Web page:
8. Richard J. Mouw, When the Kings Come Marching In, 35.

God’s Good World and the Image of God (Part 3)

In part 1 we discussed what God is doing in the world and in part 2 we discussed how God is doing it.  Here, in part 3, we are going to discuss what we have only hinted at in the previous articles: how is God going to fix the project now that it’s gone wrong.  But first, why did it go wrong?

In part 1 we made a point to illustrate that this is ultimately God’s Story (it all begins with him in Genesis 1).  This means that though Man is ruling (as discussed in part 2), he is supposed to be doing so under God (as we see him doing in Genesis 2).  Man’s vocation is not to do what ever he sees fit but to reflect the image of God into the world, to do God’s works after him.  But another part of the image of God is having free will.  This freedom of choice is symbolized by the Tree of Knowledge of Good and Evil.  Though it appears in Genesis 2 it is central in Genesis 3 where it becomes the site of what is commonly known as The Fall.

Up until this point everything “good” has been pronounced so by God himself.  He is the one with the knowledge of good and evil and he is the one that has been defining what is good.  The question the Tree of Knowledge of Good and Evil present to Man is, “Will you continue to depend upon God for your knowledge of what is good and what is evil?  Will you continue to trust his definition of goodness?  Will you reflect his image into the world?  Or, will you take it upon yourselves to define good and evil?  Will you make your own boundaries?  Will you reflect something else into the world?”  They were supposed to rule under God, to depend upon him for knowledge of good and evil.  That’s why they were forbidden to eat of the tree.  “And the LORD God commanded the man, ‘You may freely eat of every tree of the garden; but of the tree of the knowledge of good and evil you shall not eat, for in the day that you eat of it you shall die'” (Gen. 2:16, 27).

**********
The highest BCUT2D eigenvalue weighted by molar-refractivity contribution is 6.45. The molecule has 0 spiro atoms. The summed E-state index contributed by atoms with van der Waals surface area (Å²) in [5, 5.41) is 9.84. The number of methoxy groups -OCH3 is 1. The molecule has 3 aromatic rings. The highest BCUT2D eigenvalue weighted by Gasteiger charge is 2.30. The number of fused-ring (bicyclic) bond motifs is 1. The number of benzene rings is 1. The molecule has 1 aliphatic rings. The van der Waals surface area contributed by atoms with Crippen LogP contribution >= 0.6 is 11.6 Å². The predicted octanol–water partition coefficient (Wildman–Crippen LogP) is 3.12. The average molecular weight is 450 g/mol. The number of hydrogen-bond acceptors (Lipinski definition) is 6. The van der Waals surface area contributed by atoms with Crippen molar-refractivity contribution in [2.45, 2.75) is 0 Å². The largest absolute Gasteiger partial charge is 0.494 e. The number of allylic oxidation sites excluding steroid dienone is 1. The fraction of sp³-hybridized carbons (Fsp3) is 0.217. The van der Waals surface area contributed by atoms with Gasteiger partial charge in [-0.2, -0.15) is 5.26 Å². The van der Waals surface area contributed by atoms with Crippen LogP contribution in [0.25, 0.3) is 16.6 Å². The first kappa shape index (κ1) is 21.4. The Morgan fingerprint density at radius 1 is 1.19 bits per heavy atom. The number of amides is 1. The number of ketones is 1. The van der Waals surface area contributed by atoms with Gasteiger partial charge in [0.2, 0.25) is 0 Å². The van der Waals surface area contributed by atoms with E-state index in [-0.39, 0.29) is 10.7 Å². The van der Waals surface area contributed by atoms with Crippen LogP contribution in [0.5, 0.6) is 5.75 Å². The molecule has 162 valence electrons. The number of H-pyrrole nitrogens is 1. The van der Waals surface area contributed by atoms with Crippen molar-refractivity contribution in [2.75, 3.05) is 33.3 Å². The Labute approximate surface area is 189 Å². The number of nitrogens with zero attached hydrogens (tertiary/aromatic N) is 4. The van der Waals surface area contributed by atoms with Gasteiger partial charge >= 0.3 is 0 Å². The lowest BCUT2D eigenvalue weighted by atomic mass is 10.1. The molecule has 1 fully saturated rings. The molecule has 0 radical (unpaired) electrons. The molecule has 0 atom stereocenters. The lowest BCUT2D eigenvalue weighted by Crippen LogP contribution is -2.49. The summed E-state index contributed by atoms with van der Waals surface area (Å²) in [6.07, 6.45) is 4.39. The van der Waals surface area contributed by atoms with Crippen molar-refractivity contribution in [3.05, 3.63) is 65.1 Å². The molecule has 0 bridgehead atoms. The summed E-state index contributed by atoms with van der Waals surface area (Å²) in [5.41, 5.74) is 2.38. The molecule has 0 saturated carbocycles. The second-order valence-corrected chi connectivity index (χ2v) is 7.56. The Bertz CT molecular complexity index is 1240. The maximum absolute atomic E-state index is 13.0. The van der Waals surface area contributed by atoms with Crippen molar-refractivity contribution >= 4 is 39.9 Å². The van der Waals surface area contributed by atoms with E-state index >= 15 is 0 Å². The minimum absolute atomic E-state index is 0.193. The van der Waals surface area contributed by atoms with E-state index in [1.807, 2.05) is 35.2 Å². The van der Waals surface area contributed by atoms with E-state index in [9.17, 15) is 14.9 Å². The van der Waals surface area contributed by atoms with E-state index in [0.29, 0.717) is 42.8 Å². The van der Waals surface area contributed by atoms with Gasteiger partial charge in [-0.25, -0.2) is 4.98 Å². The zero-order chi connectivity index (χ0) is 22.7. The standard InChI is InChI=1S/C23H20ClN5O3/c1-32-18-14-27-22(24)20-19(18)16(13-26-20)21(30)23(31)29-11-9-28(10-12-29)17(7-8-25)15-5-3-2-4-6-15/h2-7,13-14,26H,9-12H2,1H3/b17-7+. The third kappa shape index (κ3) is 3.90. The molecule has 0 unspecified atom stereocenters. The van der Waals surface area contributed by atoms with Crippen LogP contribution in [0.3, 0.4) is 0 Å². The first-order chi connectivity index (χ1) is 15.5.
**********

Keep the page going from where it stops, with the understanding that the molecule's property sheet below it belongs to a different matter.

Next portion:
And things go well.  For a while.  Then something else enters the scene.  We don’t know where the talking snake came from or why it’s there but we are told immediately that he is very “crafty” (3:1).  He speaks to the woman and begins to throw doubt on the character of God.  Although he has defined good and evil so far the serpent questions whether God is, himself, “good.”  “Maybe he’s holding something back from you,” the serpent suggests.  “But the serpent said to the woman, ‘You will not die; for God knows that when you eat of it your eyes will be opened, and you will be like God, knowing good and evil'” (3:4, 5). The ironic thing is that they were already like God.  They bore his image.1  Also, they didn’t need the to eat of the Tree of Knowledge to know about good and evil, they had God for that.  They could depend upon him.  Regardless, the deception works.  The serpent, the archetype of rebellion, convinces the man and woman to join in his rebellion against God. “So when the woman saw that the tree was good for food, and that it was a delight to the eyes, and that the tree was to be desired to make one wise, she took of its fruit and ate; and she also gave some to her husband, who was with her, and he ate.  Then the eyes of both were opened, and they knew that they were naked; and they sewed fig leaves together and made loincloths for themselves” (3:6, 7).  From that moment on they have the sentence of death in them.  They are separated from the tree of life (3:22) and chapter 5 contains the chorus “and he died.”  Not only do the humans begin to die but something strange also happens to creation itself.  Whereas before it has only been blessed now it is cursed.  “Cursed is the ground because of you .. thorns and thistles it shall bring forth for you” (3:17, 18).

Even though Man now has the stain of rebellion in him God doesn’t just take back the reigns.  God intended Man to run the world (under him, of course) and he expects them to continue to do so.  When God sent Man out of the garden he had the same responsibility as when he was in it: to till the ground (3:23).  But we’ve seen how this goes.  As Man tries to fulfill his vocation, to reflect the image of God into the world, he does so imperfectly.  Though he makes art and cities and music and technology and culture, very often his efforts become further forms of oppression and rebellion (see part 2).  Reflecting on this very idea, C.S. Lewis’ description of history is accurate: